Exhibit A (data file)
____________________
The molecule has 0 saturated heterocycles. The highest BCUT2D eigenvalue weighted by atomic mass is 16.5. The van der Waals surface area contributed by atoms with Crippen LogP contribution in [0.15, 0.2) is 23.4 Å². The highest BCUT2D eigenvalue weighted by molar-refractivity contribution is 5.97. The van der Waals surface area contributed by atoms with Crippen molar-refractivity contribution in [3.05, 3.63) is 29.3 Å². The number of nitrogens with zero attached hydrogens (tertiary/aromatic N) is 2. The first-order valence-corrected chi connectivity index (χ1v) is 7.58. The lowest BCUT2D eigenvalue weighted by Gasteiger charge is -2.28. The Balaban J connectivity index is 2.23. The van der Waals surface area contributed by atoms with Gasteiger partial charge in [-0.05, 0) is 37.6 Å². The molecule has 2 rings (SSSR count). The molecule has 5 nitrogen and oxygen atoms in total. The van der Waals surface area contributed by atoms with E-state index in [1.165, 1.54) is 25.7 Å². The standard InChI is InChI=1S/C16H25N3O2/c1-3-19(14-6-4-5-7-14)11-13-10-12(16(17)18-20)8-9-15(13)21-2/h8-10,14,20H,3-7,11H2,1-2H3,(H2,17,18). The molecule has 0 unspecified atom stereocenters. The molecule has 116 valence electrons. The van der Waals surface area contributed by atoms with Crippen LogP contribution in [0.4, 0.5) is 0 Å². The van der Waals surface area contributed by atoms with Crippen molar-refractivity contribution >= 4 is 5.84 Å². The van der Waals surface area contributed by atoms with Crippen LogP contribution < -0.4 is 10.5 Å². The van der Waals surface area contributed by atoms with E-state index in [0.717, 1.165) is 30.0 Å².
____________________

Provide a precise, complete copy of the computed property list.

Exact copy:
The molecule has 0 saturated heterocycles. The highest BCUT2D eigenvalue weighted by atomic mass is 16.5. The van der Waals surface area contributed by atoms with Crippen LogP contribution in [0.15, 0.2) is 23.4 Å². The highest BCUT2D eigenvalue weighted by molar-refractivity contribution is 5.97. The van der Waals surface area contributed by atoms with Crippen molar-refractivity contribution in [3.05, 3.63) is 29.3 Å². The number of nitrogens with zero attached hydrogens (tertiary/aromatic N) is 2. The first-order valence-corrected chi connectivity index (χ1v) is 7.58. The lowest BCUT2D eigenvalue weighted by Gasteiger charge is -2.28. The Balaban J connectivity index is 2.23. The van der Waals surface area contributed by atoms with Gasteiger partial charge in [-0.05, 0) is 37.6 Å². The molecule has 2 rings (SSSR count). The molecule has 5 nitrogen and oxygen atoms in total. The van der Waals surface area contributed by atoms with E-state index in [1.165, 1.54) is 25.7 Å². The standard InChI is InChI=1S/C16H25N3O2/c1-3-19(14-6-4-5-7-14)11-13-10-12(16(17)18-20)8-9-15(13)21-2/h8-10,14,20H,3-7,11H2,1-2H3,(H2,17,18). The molecule has 0 unspecified atom stereocenters. The molecule has 116 valence electrons. The van der Waals surface area contributed by atoms with Crippen LogP contribution in [0.4, 0.5) is 0 Å². The van der Waals surface area contributed by atoms with Crippen molar-refractivity contribution >= 4 is 5.84 Å². The van der Waals surface area contributed by atoms with Crippen LogP contribution < -0.4 is 10.5 Å². The van der Waals surface area contributed by atoms with E-state index in [0.717, 1.165) is 30.0 Å².